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Obtaining a Handicapped Parking Permit


Last year, I received a temporary, six – month handicap parking placard for the first time. When I asked my neurologist about handicapped parking, I expected him to tell me that I was not impaired enough at this point to qualify. Instead, he told me that he would have his medical assistant fill out the paperwork for a temporary (6-month) placard. This year when I asked about a placard, I received paperwork for a permanent placard.

According to the regulations for Michigan, a permant placard can be issued only for qualifying conditions that are not expected to improve. So, this year, I am confronted with the fact that I my neuromuscular disease is not expected to go away or improve. Although I should anticipate this considering my diagnosis with Charcot Marie Tooth, having it confirmed in this way left me saddened. Although more convenient, I might have preferred another temporary placard.

I asked for the first permit mostly at the insistence of my husband. For the two winters before that, I had been having particular trouble getting around when it is snowy and icy. I had quite a few slips, but fortunately, no significant injuries. Having difficulty walking safely during the winter was one of my first signs a few years ago that something was wrong with my health. I have lived in snowy areas my whole life, and had never had difficulty walking on snow and ice before. Lately, I have also noted more difficulty with balance in the dark or when I have been standing or walking for some time and become fatigued.

My husband had wanted me to ask for a handicap permit aq couple of winters ago. I suppose that it was my pride kept me from asking. It was not easy to admit that my level of impairment is significant enough to warrant a handicapped parking permit. I have been learning, however, over the past couple of years to let go of those hidden expectations that I had regarding my own abilities. I have been learning to assess my abilities in the present rather than evaluating them in comparison to what I had been able to do. With this comes a certain amount of grieving. Letting go of the past, I move into a future where my abilities to do many things is uncertain and will likely decrease.

My disability remains largely hidden. The AFO's that I wear are hidden especially in the winter when I wear long pants. This perhaps makes me less comfortable in actually using the handicapped parking permit, as well.

In Michigan, those who have any disabling condition that puts significant limitation on that person’s ability to walk, including use of assistive devices such as the braces I wear (AFOs), are eligible for handicap parking. Other types of assistive devices listed include wheelchair, walker, or crutch. Other disabling conditions, such as blindness, quality as well. A physician must sign the paperwork verifying the request for a handicapped parking permit. The permit provided may be in the form of a temporary disability placard, permanent disability placard, or permanent disability license plate.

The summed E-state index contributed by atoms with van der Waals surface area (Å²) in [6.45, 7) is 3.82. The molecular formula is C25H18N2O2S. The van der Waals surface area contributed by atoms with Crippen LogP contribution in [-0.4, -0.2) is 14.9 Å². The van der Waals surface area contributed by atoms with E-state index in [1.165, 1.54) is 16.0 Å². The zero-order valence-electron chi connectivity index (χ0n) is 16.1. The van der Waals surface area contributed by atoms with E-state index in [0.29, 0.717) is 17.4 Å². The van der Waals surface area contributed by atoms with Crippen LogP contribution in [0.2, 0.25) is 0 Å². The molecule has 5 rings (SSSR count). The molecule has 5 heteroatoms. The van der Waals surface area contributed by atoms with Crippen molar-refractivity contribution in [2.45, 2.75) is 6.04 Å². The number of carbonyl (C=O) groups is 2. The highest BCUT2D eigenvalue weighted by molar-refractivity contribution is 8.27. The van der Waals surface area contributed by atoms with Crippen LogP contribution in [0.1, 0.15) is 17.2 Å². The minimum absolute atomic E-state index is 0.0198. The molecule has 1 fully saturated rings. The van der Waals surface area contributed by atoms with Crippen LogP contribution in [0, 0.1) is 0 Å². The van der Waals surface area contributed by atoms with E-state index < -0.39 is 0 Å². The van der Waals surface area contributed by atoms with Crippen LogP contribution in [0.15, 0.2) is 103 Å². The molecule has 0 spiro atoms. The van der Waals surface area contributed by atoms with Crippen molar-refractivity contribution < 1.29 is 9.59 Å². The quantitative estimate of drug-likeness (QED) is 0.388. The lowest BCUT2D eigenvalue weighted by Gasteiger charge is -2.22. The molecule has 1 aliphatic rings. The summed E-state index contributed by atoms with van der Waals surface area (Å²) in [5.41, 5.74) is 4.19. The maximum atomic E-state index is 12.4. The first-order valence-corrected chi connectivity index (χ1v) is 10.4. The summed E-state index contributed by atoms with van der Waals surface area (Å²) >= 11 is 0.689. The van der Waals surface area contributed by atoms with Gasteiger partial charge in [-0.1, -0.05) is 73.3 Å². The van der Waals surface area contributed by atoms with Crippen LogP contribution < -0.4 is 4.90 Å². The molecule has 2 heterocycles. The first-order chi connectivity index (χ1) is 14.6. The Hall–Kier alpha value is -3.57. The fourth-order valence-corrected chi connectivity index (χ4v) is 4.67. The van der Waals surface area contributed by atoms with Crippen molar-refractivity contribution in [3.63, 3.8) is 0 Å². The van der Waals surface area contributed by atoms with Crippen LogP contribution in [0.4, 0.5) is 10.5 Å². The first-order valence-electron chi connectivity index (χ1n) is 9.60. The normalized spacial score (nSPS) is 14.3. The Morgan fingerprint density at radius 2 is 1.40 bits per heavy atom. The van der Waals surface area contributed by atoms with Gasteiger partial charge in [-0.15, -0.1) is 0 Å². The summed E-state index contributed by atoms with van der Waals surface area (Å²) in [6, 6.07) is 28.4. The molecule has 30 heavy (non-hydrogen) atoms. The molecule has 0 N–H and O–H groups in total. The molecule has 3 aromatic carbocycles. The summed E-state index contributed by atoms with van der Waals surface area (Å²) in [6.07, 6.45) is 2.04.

In Michigan, there is no additional cost for obtaining the handicapped parking permit. A Michigan disability parking permit does not provide free parking in public lots unless designated. Michigan permits are honored in other states in the U.S.

Other U.S. states and many other countries will have differing procedures for disability parking. In the U.S., find out about those procedures by contacting your states’ department of motor vehicles. Your physician may also be able to provide information.

The Americans with Disabilities Act (ADA) does not directly regulate handicapped license plates or placards. Rather, the ADA requires that most places serving the public (those providing “public accommodation” but with certain exclusions) provide handicapped parking spaces, and provides regulations regarding how many must be provided depending upon the number of parking spaces.

Just this past week, at the time that I write, we had our first significant snowfall of the season. I used the permit for the first time. This year, it was more comfortable to me than last year, although I have continued to use the permit “only when I really need it.” Having the permit, however, will help me to be safer this winter because I will not have as far to walk in the ice and snow.

Resources:

Michigan Secratory of State, (n.d.). Disability Parking brochure (.pdf file). Link found at http://www.michigan.gov/sos/0,4670,7-127-1585_49898-26297--,00.html . Retrieved 12/1/11.

State of Michigan, (n.d.). Disability Parking. http://www.michigan.gov/sos/0,1607,7-127-1585_49898---,00.html. Retrieved 12/1/11.

U.S. Department of Justice, (2005). A Guide to Disability Rights Laws. http://www.ada.gov/cguide.htm . Retrieved 12/1/11 .


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Content copyright © 2014 by Jori Reijonen, Ph.D.. All rights reserved.
This content was written by Jori Reijonen, Ph.D.. If you wish to use this content in any manner, you need written permission. Contact Jori Reijonen, Ph.D. for details.

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